One of the few pharaonic monuments in Cairo, outside of the city’s museums, is the colossal statue of Rameses II which until recently stood amid the traffic fumes in Midan Rameses (Rameses Square).
The statue was originally a companion to the Rameses statue in the museum at Mit Rahina (Memphis) and the two were set up outside the Temple of Ptah there. The remaining statue housed in the Memphis museum is only a fragment and has no legs. However, its twin is more complete and was removed to Cairo and set up in the square just outside the entrance to the main railway station in 1955. The limestone statue is 10m high and is a superbly crafted sculpture, typical of the New Kingdom Period. Rameses wears the double crown of Upper and Lower Egypt, a Nemes head-dress and a short pleated kilt. The pharaoh stands in the typical pose with his left leg forward and his arms by his sides. It is carved with the pharaoh’s cartouches on the shoulder, belt and bracelets. On the back of the statue are his titles, including ‘The strong Ox’, which refers to the pharaoh’s fertility and his strong leadership of Egypt. Unfortunately the statue of Rameses was suffering from Cairo’s environmental pollution and the limestone was being damaged and for several years there have been discussions about the removal of the statue to a safer place. Archaeological and geological studies have been conducted on the statue while it was in situ in Midan Rameses being prepared for its journey.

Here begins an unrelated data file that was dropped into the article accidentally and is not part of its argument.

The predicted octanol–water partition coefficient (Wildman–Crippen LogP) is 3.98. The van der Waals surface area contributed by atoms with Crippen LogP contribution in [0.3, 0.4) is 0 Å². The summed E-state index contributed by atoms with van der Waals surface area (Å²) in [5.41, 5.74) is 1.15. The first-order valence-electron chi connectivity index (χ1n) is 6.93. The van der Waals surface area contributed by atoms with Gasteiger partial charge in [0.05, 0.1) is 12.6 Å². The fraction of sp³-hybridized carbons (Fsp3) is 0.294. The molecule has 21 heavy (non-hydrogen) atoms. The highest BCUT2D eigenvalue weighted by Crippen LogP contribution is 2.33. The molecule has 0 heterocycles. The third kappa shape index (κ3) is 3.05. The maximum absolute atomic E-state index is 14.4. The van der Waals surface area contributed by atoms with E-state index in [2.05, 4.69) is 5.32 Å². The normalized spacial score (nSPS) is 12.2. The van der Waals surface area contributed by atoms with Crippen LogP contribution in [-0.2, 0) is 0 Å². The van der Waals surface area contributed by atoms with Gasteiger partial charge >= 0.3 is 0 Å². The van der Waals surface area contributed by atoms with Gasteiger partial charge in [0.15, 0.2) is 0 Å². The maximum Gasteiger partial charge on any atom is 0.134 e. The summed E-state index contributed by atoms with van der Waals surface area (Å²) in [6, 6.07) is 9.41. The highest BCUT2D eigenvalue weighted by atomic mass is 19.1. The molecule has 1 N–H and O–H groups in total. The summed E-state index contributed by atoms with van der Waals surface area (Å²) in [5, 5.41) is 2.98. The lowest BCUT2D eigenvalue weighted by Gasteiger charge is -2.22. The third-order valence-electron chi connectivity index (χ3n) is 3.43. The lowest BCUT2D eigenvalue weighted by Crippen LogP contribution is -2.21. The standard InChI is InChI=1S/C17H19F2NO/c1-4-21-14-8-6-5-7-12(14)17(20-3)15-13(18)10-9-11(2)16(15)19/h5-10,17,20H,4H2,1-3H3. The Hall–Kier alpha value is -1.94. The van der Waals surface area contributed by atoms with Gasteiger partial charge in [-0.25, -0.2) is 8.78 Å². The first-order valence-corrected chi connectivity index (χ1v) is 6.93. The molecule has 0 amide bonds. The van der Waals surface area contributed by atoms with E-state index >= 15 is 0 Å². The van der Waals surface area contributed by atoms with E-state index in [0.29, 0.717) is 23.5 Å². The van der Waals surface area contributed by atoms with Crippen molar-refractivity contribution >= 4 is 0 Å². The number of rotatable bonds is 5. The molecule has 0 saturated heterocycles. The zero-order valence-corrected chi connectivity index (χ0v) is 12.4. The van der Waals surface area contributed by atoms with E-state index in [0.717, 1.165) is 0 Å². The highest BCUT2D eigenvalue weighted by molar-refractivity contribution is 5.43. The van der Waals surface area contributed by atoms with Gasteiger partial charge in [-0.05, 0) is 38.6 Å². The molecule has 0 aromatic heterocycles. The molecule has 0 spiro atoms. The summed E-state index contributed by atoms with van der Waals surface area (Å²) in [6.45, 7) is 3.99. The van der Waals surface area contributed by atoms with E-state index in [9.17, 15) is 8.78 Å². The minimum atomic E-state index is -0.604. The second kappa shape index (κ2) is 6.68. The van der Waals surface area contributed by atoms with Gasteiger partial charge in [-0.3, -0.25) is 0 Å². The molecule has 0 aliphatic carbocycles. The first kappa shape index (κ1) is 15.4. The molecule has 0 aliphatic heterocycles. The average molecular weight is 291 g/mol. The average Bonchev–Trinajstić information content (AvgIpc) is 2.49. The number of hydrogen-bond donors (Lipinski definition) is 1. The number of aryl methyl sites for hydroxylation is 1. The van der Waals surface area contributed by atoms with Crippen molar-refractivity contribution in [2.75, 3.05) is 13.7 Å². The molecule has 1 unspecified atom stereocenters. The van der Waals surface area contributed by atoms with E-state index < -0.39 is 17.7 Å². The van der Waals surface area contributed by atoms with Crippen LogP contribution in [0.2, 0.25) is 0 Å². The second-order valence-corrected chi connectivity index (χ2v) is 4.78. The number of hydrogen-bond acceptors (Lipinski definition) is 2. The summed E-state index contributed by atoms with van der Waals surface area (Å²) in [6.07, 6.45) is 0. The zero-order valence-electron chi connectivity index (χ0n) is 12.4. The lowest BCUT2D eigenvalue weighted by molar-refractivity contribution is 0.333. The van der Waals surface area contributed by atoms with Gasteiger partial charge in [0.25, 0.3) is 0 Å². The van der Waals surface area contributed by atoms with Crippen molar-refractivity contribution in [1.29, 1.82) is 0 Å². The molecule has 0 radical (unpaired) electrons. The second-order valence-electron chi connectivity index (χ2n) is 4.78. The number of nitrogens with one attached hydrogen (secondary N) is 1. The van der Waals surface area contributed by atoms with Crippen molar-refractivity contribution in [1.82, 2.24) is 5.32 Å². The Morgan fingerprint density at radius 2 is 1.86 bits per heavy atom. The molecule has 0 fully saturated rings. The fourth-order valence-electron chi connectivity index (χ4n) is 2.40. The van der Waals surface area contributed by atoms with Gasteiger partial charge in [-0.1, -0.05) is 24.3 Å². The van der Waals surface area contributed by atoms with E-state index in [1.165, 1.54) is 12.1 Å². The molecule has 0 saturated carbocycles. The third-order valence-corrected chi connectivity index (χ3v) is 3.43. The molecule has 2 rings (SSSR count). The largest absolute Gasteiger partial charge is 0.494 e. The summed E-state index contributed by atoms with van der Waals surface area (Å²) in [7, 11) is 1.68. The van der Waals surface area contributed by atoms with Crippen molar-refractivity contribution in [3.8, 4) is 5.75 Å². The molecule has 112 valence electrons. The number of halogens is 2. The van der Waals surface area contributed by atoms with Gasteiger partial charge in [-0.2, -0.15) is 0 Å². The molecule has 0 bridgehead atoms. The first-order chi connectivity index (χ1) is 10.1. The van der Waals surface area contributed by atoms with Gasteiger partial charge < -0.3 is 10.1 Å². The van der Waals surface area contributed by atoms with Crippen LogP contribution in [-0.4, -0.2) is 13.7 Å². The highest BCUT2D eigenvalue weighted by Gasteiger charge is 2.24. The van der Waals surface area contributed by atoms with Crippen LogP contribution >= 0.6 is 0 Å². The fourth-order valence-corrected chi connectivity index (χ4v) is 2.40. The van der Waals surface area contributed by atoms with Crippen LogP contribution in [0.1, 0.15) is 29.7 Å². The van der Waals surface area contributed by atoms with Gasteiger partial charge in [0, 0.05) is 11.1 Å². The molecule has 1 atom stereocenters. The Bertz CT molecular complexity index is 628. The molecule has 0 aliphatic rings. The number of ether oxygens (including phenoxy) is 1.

After fifty years as a landmark in one of the busiest squares in Cairo, where it stood beneath flyovers and surrounded by taxis and microbuses, the Rameses statue was eventually moved on 25 August 2006 to its new home. This is at the site of the Grand Egyptian Museum which is currently being constructed near the pyramids overlooking the Giza Plateau. A protective cover is to be built around the statue and it is to undergo specialist restoration work before being put on permanent display. The latest journey of the pharaoh may have been very similar to that of his original one to Mit Rahina. The transportation, accompanied by a large army convoy, employed similar techniques to those used by the ancient Egyptians for moving large statues and attracted crowds of spectators along its route. A fitting procession for Rameses the Great.
A replica of this statue now stands by the road to Heliopolis.